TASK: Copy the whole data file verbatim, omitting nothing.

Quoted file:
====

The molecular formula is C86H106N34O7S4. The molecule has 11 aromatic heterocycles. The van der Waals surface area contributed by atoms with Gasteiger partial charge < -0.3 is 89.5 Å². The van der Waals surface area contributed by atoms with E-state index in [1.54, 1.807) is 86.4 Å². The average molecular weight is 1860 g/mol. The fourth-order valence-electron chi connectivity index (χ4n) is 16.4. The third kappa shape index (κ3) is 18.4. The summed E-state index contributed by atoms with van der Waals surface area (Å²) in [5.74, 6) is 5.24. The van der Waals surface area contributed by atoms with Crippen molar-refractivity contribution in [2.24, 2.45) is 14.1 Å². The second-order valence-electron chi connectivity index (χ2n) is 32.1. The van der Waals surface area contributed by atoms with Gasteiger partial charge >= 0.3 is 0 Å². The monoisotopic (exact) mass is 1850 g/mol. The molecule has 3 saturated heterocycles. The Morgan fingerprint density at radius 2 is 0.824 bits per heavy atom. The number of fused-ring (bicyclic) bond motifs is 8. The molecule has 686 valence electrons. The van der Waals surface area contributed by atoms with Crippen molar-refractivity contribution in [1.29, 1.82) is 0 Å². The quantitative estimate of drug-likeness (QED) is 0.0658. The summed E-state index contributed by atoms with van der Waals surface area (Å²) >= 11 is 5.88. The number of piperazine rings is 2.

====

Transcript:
The molecular formula is C86H106N34O7S4. The molecule has 11 aromatic heterocycles. The van der Waals surface area contributed by atoms with Gasteiger partial charge < -0.3 is 89.5 Å². The van der Waals surface area contributed by atoms with E-state index in [1.54, 1.807) is 86.4 Å². The average molecular weight is 1860 g/mol. The fourth-order valence-electron chi connectivity index (χ4n) is 16.4. The third kappa shape index (κ3) is 18.4. The summed E-state index contributed by atoms with van der Waals surface area (Å²) in [5.74, 6) is 5.24. The van der Waals surface area contributed by atoms with Crippen molar-refractivity contribution in [2.24, 2.45) is 14.1 Å². The second-order valence-electron chi connectivity index (χ2n) is 32.1. The van der Waals surface area contributed by atoms with Gasteiger partial charge >= 0.3 is 0 Å². The monoisotopic (exact) mass is 1850 g/mol. The molecule has 3 saturated heterocycles. The Morgan fingerprint density at radius 2 is 0.824 bits per heavy atom. The number of fused-ring (bicyclic) bond motifs is 8. The molecule has 686 valence electrons. The van der Waals surface area contributed by atoms with Crippen molar-refractivity contribution in [1.29, 1.82) is 0 Å². The quantitative estimate of drug-likeness (QED) is 0.0658. The summed E-state index contributed by atoms with van der Waals surface area (Å²) >= 11 is 5.88. The number of piperazine rings is 2.